AIDS Vaccine May Increase Infection Risk

A recent testing on an experimental AIDS vaccine was halted because of alarming data that it could actually increase the risk of infection. The problem is that the vaccine was tested on over 3,000 human volunteers.

Researchers over at the National Institute of Allergy and Infectious Diseases stressed that they do not have enough information to say who among the volunteers are more susceptible to the disease, but they are worried on the statistics that 24 cases of HIV infection were seen among those who received at least one dose of the test vaccine.

However, they insisted that the infection were not caused by the vaccine alone.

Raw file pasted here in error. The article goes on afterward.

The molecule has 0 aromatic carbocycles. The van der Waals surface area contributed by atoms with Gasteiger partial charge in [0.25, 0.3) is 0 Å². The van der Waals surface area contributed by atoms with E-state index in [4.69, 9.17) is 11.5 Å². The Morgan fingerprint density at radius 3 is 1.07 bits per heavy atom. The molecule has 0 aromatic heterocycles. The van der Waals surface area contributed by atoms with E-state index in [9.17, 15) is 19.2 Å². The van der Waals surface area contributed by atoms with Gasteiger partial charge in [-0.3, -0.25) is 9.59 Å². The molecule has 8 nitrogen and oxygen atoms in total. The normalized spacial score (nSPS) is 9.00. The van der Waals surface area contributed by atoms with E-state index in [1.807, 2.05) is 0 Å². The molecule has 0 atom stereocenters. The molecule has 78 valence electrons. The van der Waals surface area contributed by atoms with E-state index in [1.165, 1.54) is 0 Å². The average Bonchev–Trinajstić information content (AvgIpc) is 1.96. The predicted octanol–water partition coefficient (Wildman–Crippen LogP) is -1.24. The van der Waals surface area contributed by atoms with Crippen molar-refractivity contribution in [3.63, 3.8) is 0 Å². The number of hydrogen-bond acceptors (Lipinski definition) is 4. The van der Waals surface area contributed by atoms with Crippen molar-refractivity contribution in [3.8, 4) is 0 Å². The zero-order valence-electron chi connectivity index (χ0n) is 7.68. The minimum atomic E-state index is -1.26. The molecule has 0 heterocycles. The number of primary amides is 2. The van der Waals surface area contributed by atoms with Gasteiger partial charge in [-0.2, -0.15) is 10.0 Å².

The vaccine uses three pieces of DNA from the human immunodeficiency virus that causes AIDS, which is carried by a common virus that normally causes upper respiratory infections called an adenovirus.

The first trial began in 2004 with volunteers from the United States as well as Central America, South America, and Australia. The second trial began in South Africa.

In spite of what happened, AIDS workers hoped the investigation would not frighten people away from taking part in AIDS vaccine trials.

HIV has affected nearly 40 million people around the world and has killed 25 million people. There is no known cure until now. So far, efforts to develop a vaccine have been almost completely ineffective.

 
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